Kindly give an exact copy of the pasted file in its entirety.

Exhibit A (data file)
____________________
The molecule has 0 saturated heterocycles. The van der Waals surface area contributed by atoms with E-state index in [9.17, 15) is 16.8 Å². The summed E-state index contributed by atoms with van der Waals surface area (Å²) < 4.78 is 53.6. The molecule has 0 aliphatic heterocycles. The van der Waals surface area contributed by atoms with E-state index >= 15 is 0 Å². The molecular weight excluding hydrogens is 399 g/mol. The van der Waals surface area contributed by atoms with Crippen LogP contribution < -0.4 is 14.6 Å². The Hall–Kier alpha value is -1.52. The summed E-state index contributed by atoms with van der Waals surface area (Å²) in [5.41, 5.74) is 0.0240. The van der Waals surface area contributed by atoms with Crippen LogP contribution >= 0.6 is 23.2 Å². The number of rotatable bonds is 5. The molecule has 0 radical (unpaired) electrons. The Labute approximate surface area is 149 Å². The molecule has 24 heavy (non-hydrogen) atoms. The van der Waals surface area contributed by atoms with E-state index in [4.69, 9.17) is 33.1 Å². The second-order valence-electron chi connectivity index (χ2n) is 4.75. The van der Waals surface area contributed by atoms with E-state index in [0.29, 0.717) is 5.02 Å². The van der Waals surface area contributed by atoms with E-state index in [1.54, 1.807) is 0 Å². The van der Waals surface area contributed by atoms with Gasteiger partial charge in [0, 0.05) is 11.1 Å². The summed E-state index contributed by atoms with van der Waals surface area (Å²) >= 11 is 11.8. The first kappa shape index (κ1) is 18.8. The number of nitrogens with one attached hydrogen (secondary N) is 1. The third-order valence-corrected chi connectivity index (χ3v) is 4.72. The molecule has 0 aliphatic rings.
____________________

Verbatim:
The molecule has 0 saturated heterocycles. The van der Waals surface area contributed by atoms with E-state index in [9.17, 15) is 16.8 Å². The summed E-state index contributed by atoms with van der Waals surface area (Å²) < 4.78 is 53.6. The molecule has 0 aliphatic heterocycles. The van der Waals surface area contributed by atoms with E-state index >= 15 is 0 Å². The molecular weight excluding hydrogens is 399 g/mol. The van der Waals surface area contributed by atoms with Crippen LogP contribution < -0.4 is 14.6 Å². The Hall–Kier alpha value is -1.52. The summed E-state index contributed by atoms with van der Waals surface area (Å²) in [5.41, 5.74) is 0.0240. The van der Waals surface area contributed by atoms with Crippen LogP contribution >= 0.6 is 23.2 Å². The number of rotatable bonds is 5. The molecule has 0 radical (unpaired) electrons. The Labute approximate surface area is 149 Å². The molecule has 24 heavy (non-hydrogen) atoms. The van der Waals surface area contributed by atoms with E-state index in [4.69, 9.17) is 33.1 Å². The second-order valence-electron chi connectivity index (χ2n) is 4.75. The van der Waals surface area contributed by atoms with E-state index in [0.29, 0.717) is 5.02 Å². The van der Waals surface area contributed by atoms with E-state index in [1.54, 1.807) is 0 Å². The van der Waals surface area contributed by atoms with Gasteiger partial charge in [0, 0.05) is 11.1 Å². The summed E-state index contributed by atoms with van der Waals surface area (Å²) >= 11 is 11.8. The first kappa shape index (κ1) is 18.8. The number of nitrogens with one attached hydrogen (secondary N) is 1. The third-order valence-corrected chi connectivity index (χ3v) is 4.72. The molecule has 0 aliphatic rings.